A Visit to the Famous Movie Location Once Again
My wife Beth and I hadn’t been back to the Lone Pine (Western) Film Festival in four years mainly because of my health. But since I am now a bona fide kidney transplant patient and no longer tied to a dialysis machine I can travel wherever I want to go. We attended the 13th annual festival back in 2002 as Western Movie fans, and we had a ball. We dropped in on the continuous Cowboy movies playing throughout the festival at the local high school auditorium; we toured the famous Alabama Hills – those unique rock formations with Mt. Whitney towering behind where so many of our favorite Westerns were filmed. We enjoyed delicious barbecue after barbecue. We met the Western stars who took part in celebrity panels and autographed their pictures for the fans. And we brought home some very fond memories of Lone Pine which we still cherish to this day.
This year, 2006, I was invited to be a festival participant. I spoke before an audience of devoted Western movie fans in the brand new Beverly and Jim Rogers Museum of Lone Pine Film History. I talked about my life in and around the Hollywood movie business starting as a child actor. I was also allowed to promote my new novel, Nickel-Plated Dream. I shared how I incorporated my own life experience as a teenage cowboy-stuntman-gunfighter into the book, based on the period in 1959 when I worked for B-Western Star, Ray “Crash Corrigan at his Simi Valley, California, movie ranch.
The new museum is something to behold. Constructed over the past year and opened to the public for the very first time on day one of the festival, the museum is designed to resemble an art deco movie theater on the exterior and a movie sound stage on the inside. There is a genuine stagecoach on display in the lobby – donated by 20th Century Fox Studios – the one used in the movie Stagecoach. There are dozens of Western Movie posters on the walls and numerous displays of Western memorabilia and movie photographs throughout the building. Plus, there’s the Wild West Movie Theater where I spoke – it will be used regularly to run old Western movies to the delight of the eager fans. There’s also a pretty neat gift shop with its unique to Lone Pine T-shirts, badges, hats, and clothing; plus other exciting Western paraphernalia and assorted Western-related gifts.
Stars and panel members attending this year’s festival included Ben Murphy (Alias Smith and Jones); Coleen Gray (Fury at Furnace Creek); Henry Silva (The Tall T); Jan Merlin (The Rough Riders); (Ed Faulkner (Chisum); Dick Jones (Range Rider, Buffalo Bill, Jr,); Donna Martell (Hills of Utah); Robert Easton (Gunsmoke); Peggy Stewart (Trail to San Antone); plus stuntmen, Diamond Farnsworth, and Loren Janes. Authors were also featured this year for the first time: Cheryl Rogers Barnett daughter of Roy and Dale); William Wellman, Jr. (son of director William Wellman); Dan Blasius; Sue Gossett; Linda Haun; Ed Hulse; Harry Medved; Boyd Magers; Dick Bann; Ed Phillips; Bob Birchard; Dave Matuszak; and myself. Entertainers for the festival were: Sandy and Clayton Anderson; Larry Maurice; Dave Stamley; and Ian Tyson.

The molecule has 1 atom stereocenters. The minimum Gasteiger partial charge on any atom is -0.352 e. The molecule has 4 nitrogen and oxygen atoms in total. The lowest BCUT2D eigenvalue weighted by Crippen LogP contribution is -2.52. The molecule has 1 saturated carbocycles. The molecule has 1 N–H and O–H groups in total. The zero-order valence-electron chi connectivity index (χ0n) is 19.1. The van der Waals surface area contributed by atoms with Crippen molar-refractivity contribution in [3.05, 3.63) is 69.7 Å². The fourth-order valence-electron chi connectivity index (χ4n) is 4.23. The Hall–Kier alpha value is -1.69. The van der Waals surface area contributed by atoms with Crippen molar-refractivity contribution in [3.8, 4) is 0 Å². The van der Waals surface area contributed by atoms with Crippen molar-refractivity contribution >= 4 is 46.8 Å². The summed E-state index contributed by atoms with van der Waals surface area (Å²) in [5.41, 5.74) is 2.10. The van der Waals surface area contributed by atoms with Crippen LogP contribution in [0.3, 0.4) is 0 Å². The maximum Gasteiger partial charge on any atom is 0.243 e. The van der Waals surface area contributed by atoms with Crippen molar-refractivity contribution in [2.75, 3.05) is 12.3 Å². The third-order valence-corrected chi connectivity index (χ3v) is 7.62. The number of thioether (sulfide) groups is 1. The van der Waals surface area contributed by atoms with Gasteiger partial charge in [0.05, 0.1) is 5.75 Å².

The celebrity panels this year had some very appealing themes – Badmen and Men of Action; Hollywood Memories; Tom Mix and Other Lone Pine Silent Cowboy Stars; and On Location in Lone Pine – with all the stars in attendance contributing their expertise and fond memories.
Because I was an official participant, my wife Beth and I were invited to the annual volunteer dinner Friday night hosted by local resident and festival supporter, Dorothy Bonnefin. It was a pleasant evening where we met old friends and made plenty of new ones. We had breakfast the next morning at the local VFW headquarters just as we had done back in 2002. Why is it that ham, eggs, toast and coffee taste so much better when you’re chowing down at 4,000 feet?
There were bus tours of the Alabama Hills, taking fans to the exact locations of their favorite Western films; tributes to movie badman Lee Marvin, and Western hero Audie Murphy; the annual golf tournament; the arts and crafts fair held in the local park (my wife’s favorite); the barbecue dinners; Western music concerts; Cowboy Poetry; a rip-snortin’ Parade of Stars on Main Street; and just plain old all-American fun.
Beth and I plan on being in Lone Pine next year, whether by invite or as Western movie fans. We now have two Lone Pine (Western) Film Festivals under our belt. And The Good Lord willing, we hope to add a whole lot more of them in the years to come